As Nicola Sturgeon rose to welcome delegates in Aberdeen, the mood in the conference hall was palpably different to the rock star hysteria of her glittering post-referendum gig in Glasgow last November or the giddy anticipation of campaign conference in March.
Even the SNP’s usually belting introductory music had been toned down – all evidence of a newly expanded party that is as serious-minded and strategic as ever.
This was reflected in Sturgeon’s own opening remarks: there would be no second referendum on Scottish independence in the SNP’s manifesto for next May’s Holyrood elections, to do so would be disrespectful to all those who voted no in last September’s referendum, and – while “strong and consistent evidence” of a change in public opinion could alter this position in the future – it is ultimately up to those activists before her in the hall to lead that change.
Explicitly placing responsibility on any supporters who might be grumbling at the prospect of cooling their ardour for independence in the short-term, she told the conference: “What does that mean for us as a party? It means that if we want Scotland to be independent – and we do – then we have to change more minds. We have to build the case and make it even stronger. We have to convince those we didn’t convince last year.”
According to Kathleen Caskie of Women for Independence, one of the most significant activist groups to emerge from the referendum campaign, Sturgeon’s announcement will come as no surprise to the broader yes movement.
“I don’t think anyone involved in the referendum campaign really expected there to be another referendum included in the 2016 manifesto. We haven’t been talking about independence at our meetings this year; we’ve been talking about poverty, or the powers coming under the Smith commission and how we can make them better.”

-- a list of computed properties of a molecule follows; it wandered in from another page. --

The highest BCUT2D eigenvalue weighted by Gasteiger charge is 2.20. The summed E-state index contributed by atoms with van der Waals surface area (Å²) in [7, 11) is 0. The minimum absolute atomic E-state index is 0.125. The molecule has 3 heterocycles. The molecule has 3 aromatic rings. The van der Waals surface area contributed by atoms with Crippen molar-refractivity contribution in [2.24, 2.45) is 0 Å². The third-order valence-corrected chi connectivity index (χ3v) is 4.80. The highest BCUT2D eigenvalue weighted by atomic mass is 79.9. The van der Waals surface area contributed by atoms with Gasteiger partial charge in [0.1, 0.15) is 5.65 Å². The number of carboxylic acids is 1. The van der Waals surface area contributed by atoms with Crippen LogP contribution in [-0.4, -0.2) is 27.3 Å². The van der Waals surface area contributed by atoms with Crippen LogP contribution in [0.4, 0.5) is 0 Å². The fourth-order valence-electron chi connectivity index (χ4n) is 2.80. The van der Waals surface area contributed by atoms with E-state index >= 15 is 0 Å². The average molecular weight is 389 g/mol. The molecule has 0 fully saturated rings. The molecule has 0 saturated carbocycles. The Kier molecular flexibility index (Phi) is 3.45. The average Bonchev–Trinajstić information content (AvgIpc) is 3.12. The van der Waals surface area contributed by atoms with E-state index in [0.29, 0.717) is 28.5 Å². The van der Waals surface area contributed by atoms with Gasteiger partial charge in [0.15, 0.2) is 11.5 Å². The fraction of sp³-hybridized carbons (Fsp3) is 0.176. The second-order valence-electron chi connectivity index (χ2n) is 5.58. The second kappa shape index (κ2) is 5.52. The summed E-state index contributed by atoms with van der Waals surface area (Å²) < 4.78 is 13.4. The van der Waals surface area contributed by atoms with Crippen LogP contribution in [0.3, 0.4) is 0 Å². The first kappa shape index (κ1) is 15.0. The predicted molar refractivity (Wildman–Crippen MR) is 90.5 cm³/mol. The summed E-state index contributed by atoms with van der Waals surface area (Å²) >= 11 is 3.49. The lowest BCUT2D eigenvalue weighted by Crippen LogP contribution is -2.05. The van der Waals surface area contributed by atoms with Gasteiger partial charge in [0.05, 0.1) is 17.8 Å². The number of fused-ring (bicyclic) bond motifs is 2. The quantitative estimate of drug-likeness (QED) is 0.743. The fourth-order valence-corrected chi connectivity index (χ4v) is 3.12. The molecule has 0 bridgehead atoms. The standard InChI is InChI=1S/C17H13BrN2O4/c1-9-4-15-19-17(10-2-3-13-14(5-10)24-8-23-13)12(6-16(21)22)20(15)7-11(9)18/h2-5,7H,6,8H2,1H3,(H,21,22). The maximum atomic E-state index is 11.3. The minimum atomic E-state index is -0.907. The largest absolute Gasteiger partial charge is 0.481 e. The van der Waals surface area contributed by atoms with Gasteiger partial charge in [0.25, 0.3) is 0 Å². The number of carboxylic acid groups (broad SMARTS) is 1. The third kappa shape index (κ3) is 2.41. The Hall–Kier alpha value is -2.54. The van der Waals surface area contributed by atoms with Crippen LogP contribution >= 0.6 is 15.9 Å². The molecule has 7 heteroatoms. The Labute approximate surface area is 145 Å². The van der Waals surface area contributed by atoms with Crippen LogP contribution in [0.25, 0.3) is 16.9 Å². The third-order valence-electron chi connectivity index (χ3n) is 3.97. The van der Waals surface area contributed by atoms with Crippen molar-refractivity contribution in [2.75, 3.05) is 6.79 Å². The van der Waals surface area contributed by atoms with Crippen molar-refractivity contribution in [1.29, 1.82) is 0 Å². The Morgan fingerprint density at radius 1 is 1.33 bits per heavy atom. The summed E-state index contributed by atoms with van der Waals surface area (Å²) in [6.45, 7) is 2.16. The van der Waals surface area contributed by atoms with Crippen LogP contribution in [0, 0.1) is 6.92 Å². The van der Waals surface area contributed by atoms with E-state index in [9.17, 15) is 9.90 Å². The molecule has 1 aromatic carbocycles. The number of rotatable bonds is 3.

Taking up Sturgeon’s challenge, Caskie adds: “But we’re still having the conversations with women. We lost the referendum because not enough people believed that we should be independent and we’re still not there yet. So we hope that our anti-poverty and social justice work will persuade more people of the possibilities of being an independent country. We’re in it for the long game.”
Precisely what constitutes a “material change” in circumstance or public opinion remains unclear. After Sturgeon’s address, party sources insisted that a vote to leave the EU against Scotland’s wishes would not be an automatic trigger for another referendum and suggested that opinion polling would offer evidence of alterations in support for independence, although they understandably refused to predict the precise percentages that the first minister has in mind.
It is notable that opportunities to discuss the possible timing of a second vote have been kept to a minimum at SNP conference, even on the fringe, with the only event to directly address the question being cancelled by the Law Society of Scotland earlier this week, citing concerns that its impartiality could be called into question.
Adam Tomkins, professor of public law at Glasgow University, whose damning verdict on the SNP’s record in government is the cover story of this week’s Spectator, believes that the continuing constitutional discussion – which Sturgeon will vainly hope she has parked with her speech on Thursday – can only benefit his own party.
“The more they talk about it, the better it is for the Scottish Conservatives because there are a lot of voters on the centre-right of Scottish politics who voted SNP in the past but will never vote for them again as long as they keep alive the possibility of another referendum,” he said.
Tomkins is likewise dubious about Sturgeon’s appeal for those who voted no to support the SNP in government: “No voters took the SNP at their word that this was a once in a generation vote. But the reason that they keep talking about the constitution is because they don’t want to talk about their record in government because it is dismal.”
This article was written by Libby Brooks Scotland correspondent, for theguardian.com on Thursday 15th October 2015 16.42 Europe/Londonguardian.co.uk © Guardian News and Media Limited 2010